As you probably know the Flamingo is directly descended from the Brompton branded bikes made in Taiwan by Neobike, these always had some small differences from the UK-made Bromptons and more changes came in when Brompton stopped production and Neobike and its successors carried on making the bikes. There was a lot of dispute between Brompton and Neobike since Neobike were using tools and designs which belonged to Brompton and the various versions (Neobike, Merc, Flamingo etc) cannot be sold in many European countries. The Netherlands distributor for Brompton was given legal powers to impound and destroy these unauthorised clones and I’ve seen piles of scrap clone bikes and parts in their warehouse.

  3. Hermes Says:

    Seriously? Do you think that if I show up in the Netherlands to enjoy the aclaimed bicycle- friendliness I am at risk of having my bike impounded and scrapped, that it will be considered tantamount to stolen goods?

    I was mulling over a visit to Amsterdam. No more! Is this true for other EU countries?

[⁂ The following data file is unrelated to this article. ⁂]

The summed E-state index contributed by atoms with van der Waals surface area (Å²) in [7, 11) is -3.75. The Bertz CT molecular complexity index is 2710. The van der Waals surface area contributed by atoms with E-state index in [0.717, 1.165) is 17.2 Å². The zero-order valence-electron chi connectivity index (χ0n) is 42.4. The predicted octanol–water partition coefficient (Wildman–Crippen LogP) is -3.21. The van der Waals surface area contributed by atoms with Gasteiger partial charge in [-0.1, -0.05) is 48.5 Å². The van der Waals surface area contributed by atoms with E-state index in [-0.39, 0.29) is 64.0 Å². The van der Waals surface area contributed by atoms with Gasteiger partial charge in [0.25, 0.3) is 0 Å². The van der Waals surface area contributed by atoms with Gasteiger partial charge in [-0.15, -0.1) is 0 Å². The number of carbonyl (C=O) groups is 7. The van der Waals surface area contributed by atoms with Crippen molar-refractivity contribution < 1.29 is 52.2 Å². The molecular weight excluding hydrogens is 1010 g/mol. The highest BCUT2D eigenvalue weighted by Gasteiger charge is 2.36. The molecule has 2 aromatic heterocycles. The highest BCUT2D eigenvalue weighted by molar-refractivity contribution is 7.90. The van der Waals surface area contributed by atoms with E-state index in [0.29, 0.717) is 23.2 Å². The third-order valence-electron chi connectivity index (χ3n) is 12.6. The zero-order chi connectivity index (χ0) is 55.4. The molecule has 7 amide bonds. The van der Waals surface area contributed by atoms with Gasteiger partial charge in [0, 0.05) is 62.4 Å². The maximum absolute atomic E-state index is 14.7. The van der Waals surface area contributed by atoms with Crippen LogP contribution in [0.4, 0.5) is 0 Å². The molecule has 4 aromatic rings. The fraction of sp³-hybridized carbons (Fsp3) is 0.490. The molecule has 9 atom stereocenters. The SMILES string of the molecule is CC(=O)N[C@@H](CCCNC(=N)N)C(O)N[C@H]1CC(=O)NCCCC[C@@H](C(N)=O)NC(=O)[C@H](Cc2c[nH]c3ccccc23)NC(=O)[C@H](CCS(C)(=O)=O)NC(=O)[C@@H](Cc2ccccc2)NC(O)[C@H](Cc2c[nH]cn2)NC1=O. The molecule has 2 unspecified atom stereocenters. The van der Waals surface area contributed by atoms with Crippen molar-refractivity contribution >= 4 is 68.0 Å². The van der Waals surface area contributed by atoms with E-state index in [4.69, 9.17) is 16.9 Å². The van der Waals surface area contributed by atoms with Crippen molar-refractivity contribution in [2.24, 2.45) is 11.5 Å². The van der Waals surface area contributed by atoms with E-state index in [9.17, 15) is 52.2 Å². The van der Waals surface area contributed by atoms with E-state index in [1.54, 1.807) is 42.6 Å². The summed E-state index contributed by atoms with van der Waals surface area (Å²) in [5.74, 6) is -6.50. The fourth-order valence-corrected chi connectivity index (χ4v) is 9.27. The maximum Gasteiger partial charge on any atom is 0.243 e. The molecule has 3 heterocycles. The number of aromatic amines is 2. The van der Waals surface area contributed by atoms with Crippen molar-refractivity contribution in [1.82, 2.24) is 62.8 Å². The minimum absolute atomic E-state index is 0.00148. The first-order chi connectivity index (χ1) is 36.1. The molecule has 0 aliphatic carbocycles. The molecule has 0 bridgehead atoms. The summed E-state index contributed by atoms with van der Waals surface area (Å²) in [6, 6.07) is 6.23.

4. chrisrust Says:

    No you’ll be fine as long as you don’t import a a container load and offer them for sale. In fact if you run into Simon, the Brompton importer, he’ll probably make you welcome and give you some useful advice about your bike too. (He’s a fund of useful bicycle knowledge)

    Amsterdam with a folding bike will be a great trip. Perfect combination but look out for the bike thieves. Sadly my partner lost her lovely old Raleigh touring bike there, we were just unlocking the bikes when it started to rain heavily so we dived back into the shop for a few minutes. When the rain had gone so had her bike. Suddenly we were plodding painfully around on foot when we had been whizzing around on two wheels enjoying galleries and cafes.